"How long will you put off going in to take possession of the land, that the LORD, the God of your fathers, has given you?"
Reading this verse caused me to ask myself, as a child of God, the same thing question. The more I learn of all God has given and promised me as His child, the more I realize I am living like these Israelites. For example, He promised His love, joy, peace, and those things for which I ask in Jesus name, yet, I live as though I have not received them. They were given a great inheritance and possession and yet they were living in a small part of it. Considering what Peter says in 2 Peter 1:3, "His divine power has granted to us all things that pertain to life and godliness, through the knowledge of him who called us to his own glory and excellence," causes me to be angry at myself. Since by His divine power God has granted me everything necessary for life and godliness, why am I living in such a small portion of my inheritance?
Do I settle for less than my Father provides because the world satisfies with things insignificant in comparison to my real possession? Like the Israelites, have I not put to death what is earthly in me? Am I allowing those things to crowd out the plans my Father has for me?
Father, forgive me for settling for less than the complete gift for which Jesus Christ my Lord has paid. Holy Spirit, please remind me when I allow the things of the world to lull me into an easy acceptance of all my Savior endured to provide me with full sonship.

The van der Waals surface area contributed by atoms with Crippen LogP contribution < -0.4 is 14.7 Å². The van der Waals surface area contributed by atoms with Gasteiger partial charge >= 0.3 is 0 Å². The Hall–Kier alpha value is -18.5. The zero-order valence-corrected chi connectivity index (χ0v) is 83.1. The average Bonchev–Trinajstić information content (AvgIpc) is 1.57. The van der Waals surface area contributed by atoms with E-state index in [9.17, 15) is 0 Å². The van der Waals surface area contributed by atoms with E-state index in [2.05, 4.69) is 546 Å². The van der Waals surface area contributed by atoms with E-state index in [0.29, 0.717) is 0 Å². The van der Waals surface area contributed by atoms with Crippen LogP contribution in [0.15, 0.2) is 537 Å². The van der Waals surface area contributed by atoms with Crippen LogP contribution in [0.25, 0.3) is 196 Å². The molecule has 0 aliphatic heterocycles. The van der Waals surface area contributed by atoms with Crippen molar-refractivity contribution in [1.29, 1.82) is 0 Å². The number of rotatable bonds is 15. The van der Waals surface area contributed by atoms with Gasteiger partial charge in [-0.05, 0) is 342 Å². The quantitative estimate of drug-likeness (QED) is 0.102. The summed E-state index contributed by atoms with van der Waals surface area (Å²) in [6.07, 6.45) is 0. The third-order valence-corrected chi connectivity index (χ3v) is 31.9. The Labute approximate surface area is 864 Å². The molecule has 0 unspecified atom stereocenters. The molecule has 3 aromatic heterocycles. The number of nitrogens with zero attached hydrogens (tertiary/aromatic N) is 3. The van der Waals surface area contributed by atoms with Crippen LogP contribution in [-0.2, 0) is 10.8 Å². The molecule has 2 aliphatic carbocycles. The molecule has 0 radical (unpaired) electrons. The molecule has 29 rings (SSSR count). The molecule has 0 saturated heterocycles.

As I read of the division of the Promised Land, I got out the maps to examine the division of the land between the various tribes. Comparing the land originally given to the nation of Israel and present-day Israel, several things struck me. First, much of the territory God originally designated is not in Israel's possession. Second, how small Israel is. Third, of all His creation I wonder why God chose Jerusalem and this land uniquely for Himself. I can't think of any other reason for there to be so much interest in this small territory. Fourth, the Bible says world history will end in this place. Remember Psalm 122:6, "Pray for the peace of Jerusalem," since Israel's neighbors stated intention is her destruction.
Several things jumped out at me as I read this chapter. What an indictment of the Jewish religious leaders. Jesus' repeated description of these men as blind guides, fools and hypocrites is shocking. Verse three tells us why they are hypocrites, "For they preach, but do not practice." Jesus, forgive me for doing the same. May my words be matched by my actions.
Jesus uses the word "woe" to describe the position of these leaders. The definition of woe is a state of intense hardship, distress, disaster or horror. Obviously, woe is the opposite of blessed.
In verse 23, Jesus endorses tithing. The NLT says, "You are careful to tithe even the tiniest income from your herb gardens, but you ignore the more important aspects of the law—justice, mercy, and faith. You should tithe, yes, but do not neglect the more important things."
Jesus plainly says, in verse 34, "I send you prophets and wise men and scribes." Jesus is declaring Himself as the One who sent prophets, wise men, and scribes. The people of that day were without excuse because Jesus repeatedly said and did things to declare Himself God in the flesh. He was no hypocrite; His words matched His action.